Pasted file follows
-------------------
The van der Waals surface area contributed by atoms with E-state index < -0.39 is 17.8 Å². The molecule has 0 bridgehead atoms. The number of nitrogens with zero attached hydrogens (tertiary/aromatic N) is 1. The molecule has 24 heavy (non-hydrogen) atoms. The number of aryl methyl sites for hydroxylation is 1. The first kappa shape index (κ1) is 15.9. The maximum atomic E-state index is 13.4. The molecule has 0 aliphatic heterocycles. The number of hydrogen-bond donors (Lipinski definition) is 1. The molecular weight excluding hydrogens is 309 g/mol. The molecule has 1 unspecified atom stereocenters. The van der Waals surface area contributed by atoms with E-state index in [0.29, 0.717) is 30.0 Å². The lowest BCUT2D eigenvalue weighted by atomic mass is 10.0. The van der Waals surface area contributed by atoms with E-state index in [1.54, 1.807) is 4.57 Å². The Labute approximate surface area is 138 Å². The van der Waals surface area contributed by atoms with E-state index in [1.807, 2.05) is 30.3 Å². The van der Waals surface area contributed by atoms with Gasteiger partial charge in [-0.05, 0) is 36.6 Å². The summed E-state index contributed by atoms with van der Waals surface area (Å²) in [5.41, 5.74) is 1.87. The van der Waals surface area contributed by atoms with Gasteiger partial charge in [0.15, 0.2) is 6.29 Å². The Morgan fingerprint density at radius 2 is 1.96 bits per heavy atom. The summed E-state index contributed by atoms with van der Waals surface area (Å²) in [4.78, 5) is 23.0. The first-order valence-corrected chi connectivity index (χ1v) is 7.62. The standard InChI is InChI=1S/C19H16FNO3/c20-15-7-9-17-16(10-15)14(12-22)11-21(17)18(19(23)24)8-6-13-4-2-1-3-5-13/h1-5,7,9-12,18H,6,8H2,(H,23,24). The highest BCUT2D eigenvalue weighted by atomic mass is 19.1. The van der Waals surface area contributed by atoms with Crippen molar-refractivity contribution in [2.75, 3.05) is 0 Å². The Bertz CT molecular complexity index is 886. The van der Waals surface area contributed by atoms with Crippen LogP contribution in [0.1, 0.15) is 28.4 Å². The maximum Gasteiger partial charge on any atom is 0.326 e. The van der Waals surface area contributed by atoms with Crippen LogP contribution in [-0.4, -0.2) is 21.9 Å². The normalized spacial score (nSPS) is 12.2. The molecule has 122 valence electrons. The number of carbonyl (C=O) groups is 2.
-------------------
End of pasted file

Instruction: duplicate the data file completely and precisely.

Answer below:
The van der Waals surface area contributed by atoms with E-state index < -0.39 is 17.8 Å². The molecule has 0 bridgehead atoms. The number of nitrogens with zero attached hydrogens (tertiary/aromatic N) is 1. The molecule has 24 heavy (non-hydrogen) atoms. The number of aryl methyl sites for hydroxylation is 1. The first kappa shape index (κ1) is 15.9. The maximum atomic E-state index is 13.4. The molecule has 0 aliphatic heterocycles. The number of hydrogen-bond donors (Lipinski definition) is 1. The molecular weight excluding hydrogens is 309 g/mol. The molecule has 1 unspecified atom stereocenters. The van der Waals surface area contributed by atoms with E-state index in [0.29, 0.717) is 30.0 Å². The lowest BCUT2D eigenvalue weighted by atomic mass is 10.0. The van der Waals surface area contributed by atoms with E-state index in [1.54, 1.807) is 4.57 Å². The Labute approximate surface area is 138 Å². The van der Waals surface area contributed by atoms with E-state index in [1.807, 2.05) is 30.3 Å². The van der Waals surface area contributed by atoms with Gasteiger partial charge in [-0.05, 0) is 36.6 Å². The summed E-state index contributed by atoms with van der Waals surface area (Å²) in [5.41, 5.74) is 1.87. The van der Waals surface area contributed by atoms with Gasteiger partial charge in [0.15, 0.2) is 6.29 Å². The Morgan fingerprint density at radius 2 is 1.96 bits per heavy atom. The summed E-state index contributed by atoms with van der Waals surface area (Å²) in [4.78, 5) is 23.0. The first-order valence-corrected chi connectivity index (χ1v) is 7.62. The standard InChI is InChI=1S/C19H16FNO3/c20-15-7-9-17-16(10-15)14(12-22)11-21(17)18(19(23)24)8-6-13-4-2-1-3-5-13/h1-5,7,9-12,18H,6,8H2,(H,23,24). The highest BCUT2D eigenvalue weighted by atomic mass is 19.1. The van der Waals surface area contributed by atoms with Crippen molar-refractivity contribution in [2.75, 3.05) is 0 Å². The Bertz CT molecular complexity index is 886. The van der Waals surface area contributed by atoms with Crippen LogP contribution in [0.1, 0.15) is 28.4 Å². The maximum Gasteiger partial charge on any atom is 0.326 e. The van der Waals surface area contributed by atoms with Crippen LogP contribution in [-0.4, -0.2) is 21.9 Å². The normalized spacial score (nSPS) is 12.2. The molecule has 122 valence electrons. The number of carbonyl (C=O) groups is 2.